Inside Pulse » The Invention Of Hugo Cabret A pop culture mega-site with Movies, TV, Music, Sports, Comics, Video Games coverage for diehards, including news, reviews, live event coverage, audio podcasts, exclusive interviews and commentary. Wed, 01 Jul 2015 19:03:41 +0000 en-US hourly 1 A pop culture mega-site with Movies, TV, Music, Sports, Comics, Video Games coverage for diehards, including news, reviews, live event coverage, audio podcasts, exclusive interviews and commentary. Inside Pulse no A pop culture mega-site with Movies, TV, Music, Sports, Comics, Video Games coverage for diehards, including news, reviews, live event coverage, audio podcasts, exclusive interviews and commentary. Inside Pulse » The Invention Of Hugo Cabret Blu-ray Review: Hugo Sun, 11 Mar 2012 00:00:05 +0000 Hugo tells the story of a young boy named Hugo Cabret (Asa Butterfield) who lives in the the railway station Gare Montparnasse in Paris. With his father (Jude Law) dead and his drunk uncle gone Hugo is left alone to fend for himself and wind the clocks in the station. He also has an automaton that he is trying to fix. To do so Hugo steals parts from a local toy maker (Ben Kingsley) making himself an enemy right quick. But at the same time he also makes a friend, Isabelle (Chloe Grace Moretz) the toymakers god daughter. As Hugo and Isabelle begin to unravel the mystery of the automaton, they reopen an age old mystery involving Isabelle’s godfather, whom she calls Papa Georges.

What’s wonderful about Hugo is that you get so much in one film. You get a wonderfully magical story that can be enjoyed by children of all ages. You get a intriguing mystery that wraps up you and whisks you away. You get several wonderful relationships that build throughout the film. First and foremost, of course, is Hugo and Isabelle, but there are several minor characters in the station that evolve throughout the film including the security guard with a gimp leg, Insector Gustave (Sacha Baron Cohen). Lastly, you get the troubled but most important relationship between Hugo and Papa Georges.

On top of all of this you get a film that is a beautiful love letter to early cinema. Specifically George Méliès, one of the first people to realize that you could tell stories with film. While a fictional tale, the aspects of the film that focus on Méliès are very much based in reality.

What really holds this whole film together is Asa Butterfield. As Hugo he is the main character and if we couldn’t believe in him then everything would fall apart. Asa is fantastic as Hugo and everything falls into place. Everyone in the film is wonderful. Cohen gives one of his best performances and Kingsley sweeps you away. Even in the small role of the librarian, Christopher Lee nails it. As does Jude Law in his small role as Hugo’s father, appearing only in flashback.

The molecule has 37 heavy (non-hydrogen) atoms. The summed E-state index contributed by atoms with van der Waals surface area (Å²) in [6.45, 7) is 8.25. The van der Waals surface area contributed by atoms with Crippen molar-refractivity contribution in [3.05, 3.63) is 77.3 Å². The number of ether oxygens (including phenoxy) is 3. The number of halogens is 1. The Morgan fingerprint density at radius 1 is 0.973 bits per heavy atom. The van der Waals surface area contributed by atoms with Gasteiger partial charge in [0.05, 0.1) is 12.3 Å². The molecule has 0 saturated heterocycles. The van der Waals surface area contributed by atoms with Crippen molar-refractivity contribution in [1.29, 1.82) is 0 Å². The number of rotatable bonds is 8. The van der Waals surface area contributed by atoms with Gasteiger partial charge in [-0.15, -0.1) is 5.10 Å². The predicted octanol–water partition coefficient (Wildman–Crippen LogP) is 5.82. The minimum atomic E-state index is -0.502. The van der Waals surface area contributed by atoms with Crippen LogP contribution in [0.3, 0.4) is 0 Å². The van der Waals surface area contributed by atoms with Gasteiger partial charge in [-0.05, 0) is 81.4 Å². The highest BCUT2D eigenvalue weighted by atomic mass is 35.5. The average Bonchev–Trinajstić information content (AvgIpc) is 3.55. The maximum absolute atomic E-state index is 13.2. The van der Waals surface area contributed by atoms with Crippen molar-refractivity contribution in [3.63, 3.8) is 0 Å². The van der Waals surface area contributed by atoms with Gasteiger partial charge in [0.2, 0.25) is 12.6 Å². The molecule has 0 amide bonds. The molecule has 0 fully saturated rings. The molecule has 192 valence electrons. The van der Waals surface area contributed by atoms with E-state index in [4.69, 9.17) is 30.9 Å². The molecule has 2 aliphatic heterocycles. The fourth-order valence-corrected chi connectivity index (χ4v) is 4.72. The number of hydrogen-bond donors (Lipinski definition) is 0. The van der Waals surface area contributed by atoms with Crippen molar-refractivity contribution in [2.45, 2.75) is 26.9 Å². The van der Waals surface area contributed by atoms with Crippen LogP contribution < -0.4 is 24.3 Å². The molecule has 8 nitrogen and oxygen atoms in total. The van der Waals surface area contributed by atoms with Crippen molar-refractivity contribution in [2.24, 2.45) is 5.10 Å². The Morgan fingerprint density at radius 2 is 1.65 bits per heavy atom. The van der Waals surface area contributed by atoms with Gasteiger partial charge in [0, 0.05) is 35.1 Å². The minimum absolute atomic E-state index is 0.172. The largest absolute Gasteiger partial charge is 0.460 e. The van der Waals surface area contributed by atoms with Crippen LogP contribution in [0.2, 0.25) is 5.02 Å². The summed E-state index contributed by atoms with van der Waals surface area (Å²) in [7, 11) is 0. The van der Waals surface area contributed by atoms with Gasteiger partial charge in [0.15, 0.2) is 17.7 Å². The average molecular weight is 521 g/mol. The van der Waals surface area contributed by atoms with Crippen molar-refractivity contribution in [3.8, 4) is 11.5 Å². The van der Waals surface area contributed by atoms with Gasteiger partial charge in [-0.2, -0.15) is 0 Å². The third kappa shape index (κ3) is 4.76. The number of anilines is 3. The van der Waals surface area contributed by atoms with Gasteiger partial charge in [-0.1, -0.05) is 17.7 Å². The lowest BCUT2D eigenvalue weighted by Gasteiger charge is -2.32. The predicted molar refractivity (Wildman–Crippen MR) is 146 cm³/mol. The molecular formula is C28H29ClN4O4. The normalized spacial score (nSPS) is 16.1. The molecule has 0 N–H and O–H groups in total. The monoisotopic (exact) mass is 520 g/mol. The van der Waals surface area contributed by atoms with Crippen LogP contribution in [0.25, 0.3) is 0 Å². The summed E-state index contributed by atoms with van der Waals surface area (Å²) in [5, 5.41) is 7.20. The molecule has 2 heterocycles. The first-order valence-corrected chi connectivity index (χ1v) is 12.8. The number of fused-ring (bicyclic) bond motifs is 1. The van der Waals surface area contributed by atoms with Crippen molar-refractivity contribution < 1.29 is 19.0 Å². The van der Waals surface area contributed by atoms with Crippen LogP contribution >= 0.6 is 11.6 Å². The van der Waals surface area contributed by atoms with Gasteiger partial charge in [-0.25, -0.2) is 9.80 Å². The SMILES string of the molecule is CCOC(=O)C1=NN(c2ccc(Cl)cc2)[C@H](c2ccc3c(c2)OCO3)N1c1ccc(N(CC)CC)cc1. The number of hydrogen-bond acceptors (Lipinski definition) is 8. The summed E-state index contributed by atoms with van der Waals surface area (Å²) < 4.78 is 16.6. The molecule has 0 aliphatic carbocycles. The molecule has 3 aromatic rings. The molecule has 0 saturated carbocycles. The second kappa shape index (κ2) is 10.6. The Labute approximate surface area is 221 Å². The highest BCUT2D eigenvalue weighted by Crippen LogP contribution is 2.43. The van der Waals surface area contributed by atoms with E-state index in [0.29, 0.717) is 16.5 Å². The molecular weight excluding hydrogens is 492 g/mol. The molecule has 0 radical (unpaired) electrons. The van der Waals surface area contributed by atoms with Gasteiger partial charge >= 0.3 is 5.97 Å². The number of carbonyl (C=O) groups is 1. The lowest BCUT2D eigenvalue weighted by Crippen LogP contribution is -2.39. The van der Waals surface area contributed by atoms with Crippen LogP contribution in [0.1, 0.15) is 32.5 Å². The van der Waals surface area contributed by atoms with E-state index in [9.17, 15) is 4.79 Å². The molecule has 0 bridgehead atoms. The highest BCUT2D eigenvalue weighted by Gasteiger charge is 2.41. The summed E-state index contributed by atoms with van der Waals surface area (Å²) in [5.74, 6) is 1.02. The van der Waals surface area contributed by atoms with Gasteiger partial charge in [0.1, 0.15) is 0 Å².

The Invention of Hugo Cabret by Brian Selznick is a fantastic children’s book and Hugo is just about the best adaptation any fan of the book could have hoped for. Scorsese proves once again why he is one of the greatest filmmakers alive today. Even when delving into a genre he’s never thought about before, he still delivers a film worth of being nominated for Best Director and Best Film of the year.

This film is presented in 1.85:1 widescreen and 5.1 Dolby Digital Surround Sound. This film looks and sounds fantastic. And I must say, seeing it in 2-D takes nothing away from the theatrical 3-D experience. The impeccable filmmaking stands up on it’s own.

Shoot The Moon: The Making Of…: (20 min.) Classic making of, talks about all the aspects of the making of the film that you’d want to hear about. The Cinemagician, Georges Melies: (16 min.) Melies is basically the reason we have modern filmmaking and this short is a great intro to the master and his amazing work. The Mechanical Man at the heart of Hugo: (13 min.) A look at the automaton in the film. And yes, it’s real and it works. You also get a history of automatons which is very interesting. Big Effects, Small Scale: (6 min.) A great little featurette about the dream sequence of the train crash. And no, the train wasn’t CGI, it was a model. Old school filmmaking! Sacha Baron Cohen: Role of a Lifetime: (3 min.) And lastly, a great little look at Cohen’s fantastic performance in this film. Great interview with Scorsese and Cohen. Thought I’m not sure how much of this is to be believed. It is Cohen after all. You also get a DVD and Digital copy of the film.

If you have a love of cinema you owe it to yourself ot see Hugo Scorsese is at the top of his game here delving into a new genre and doing many things he’s never done before and doing them well. With a fantastic cast and magical story, you surely won’t be disapointed.